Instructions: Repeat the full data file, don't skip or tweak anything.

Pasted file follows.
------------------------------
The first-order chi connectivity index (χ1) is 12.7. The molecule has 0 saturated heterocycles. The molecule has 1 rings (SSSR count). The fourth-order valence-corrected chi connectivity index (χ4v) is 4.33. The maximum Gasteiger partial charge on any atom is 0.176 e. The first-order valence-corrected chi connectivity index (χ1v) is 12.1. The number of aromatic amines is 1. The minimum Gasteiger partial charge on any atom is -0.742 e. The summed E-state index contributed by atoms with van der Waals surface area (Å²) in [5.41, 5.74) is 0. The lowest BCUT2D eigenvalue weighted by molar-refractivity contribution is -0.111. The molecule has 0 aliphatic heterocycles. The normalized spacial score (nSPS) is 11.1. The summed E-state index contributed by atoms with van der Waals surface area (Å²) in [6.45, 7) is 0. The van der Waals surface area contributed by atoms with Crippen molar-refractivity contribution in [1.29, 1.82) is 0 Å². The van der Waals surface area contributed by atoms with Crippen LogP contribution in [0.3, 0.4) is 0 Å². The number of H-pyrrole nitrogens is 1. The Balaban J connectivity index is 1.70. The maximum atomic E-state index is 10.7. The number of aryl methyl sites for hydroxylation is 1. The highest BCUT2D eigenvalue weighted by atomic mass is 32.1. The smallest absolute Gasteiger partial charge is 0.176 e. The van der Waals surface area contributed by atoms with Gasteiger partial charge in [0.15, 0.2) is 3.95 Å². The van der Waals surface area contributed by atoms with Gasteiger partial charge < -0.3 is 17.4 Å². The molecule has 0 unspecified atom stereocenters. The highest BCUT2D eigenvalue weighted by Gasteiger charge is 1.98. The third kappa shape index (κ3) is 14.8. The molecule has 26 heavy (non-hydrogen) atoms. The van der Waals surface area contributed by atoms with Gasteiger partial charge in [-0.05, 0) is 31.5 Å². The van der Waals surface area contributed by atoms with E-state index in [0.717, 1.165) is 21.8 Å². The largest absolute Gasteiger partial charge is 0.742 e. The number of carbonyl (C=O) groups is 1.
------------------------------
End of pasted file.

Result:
The first-order chi connectivity index (χ1) is 12.7. The molecule has 0 saturated heterocycles. The molecule has 1 rings (SSSR count). The fourth-order valence-corrected chi connectivity index (χ4v) is 4.33. The maximum Gasteiger partial charge on any atom is 0.176 e. The first-order valence-corrected chi connectivity index (χ1v) is 12.1. The number of aromatic amines is 1. The minimum Gasteiger partial charge on any atom is -0.742 e. The summed E-state index contributed by atoms with van der Waals surface area (Å²) in [5.41, 5.74) is 0. The lowest BCUT2D eigenvalue weighted by molar-refractivity contribution is -0.111. The molecule has 0 aliphatic heterocycles. The normalized spacial score (nSPS) is 11.1. The summed E-state index contributed by atoms with van der Waals surface area (Å²) in [6.45, 7) is 0. The van der Waals surface area contributed by atoms with Crippen molar-refractivity contribution in [1.29, 1.82) is 0 Å². The van der Waals surface area contributed by atoms with Crippen LogP contribution in [0.3, 0.4) is 0 Å². The number of H-pyrrole nitrogens is 1. The Balaban J connectivity index is 1.70. The maximum atomic E-state index is 10.7. The number of aryl methyl sites for hydroxylation is 1. The highest BCUT2D eigenvalue weighted by atomic mass is 32.1. The smallest absolute Gasteiger partial charge is 0.176 e. The van der Waals surface area contributed by atoms with Gasteiger partial charge in [0.15, 0.2) is 3.95 Å². The van der Waals surface area contributed by atoms with Gasteiger partial charge < -0.3 is 17.4 Å². The molecule has 0 unspecified atom stereocenters. The highest BCUT2D eigenvalue weighted by Gasteiger charge is 1.98. The third kappa shape index (κ3) is 14.8. The molecule has 26 heavy (non-hydrogen) atoms. The van der Waals surface area contributed by atoms with Gasteiger partial charge in [-0.05, 0) is 31.5 Å². The van der Waals surface area contributed by atoms with E-state index in [0.717, 1.165) is 21.8 Å². The largest absolute Gasteiger partial charge is 0.742 e. The number of carbonyl (C=O) groups is 1.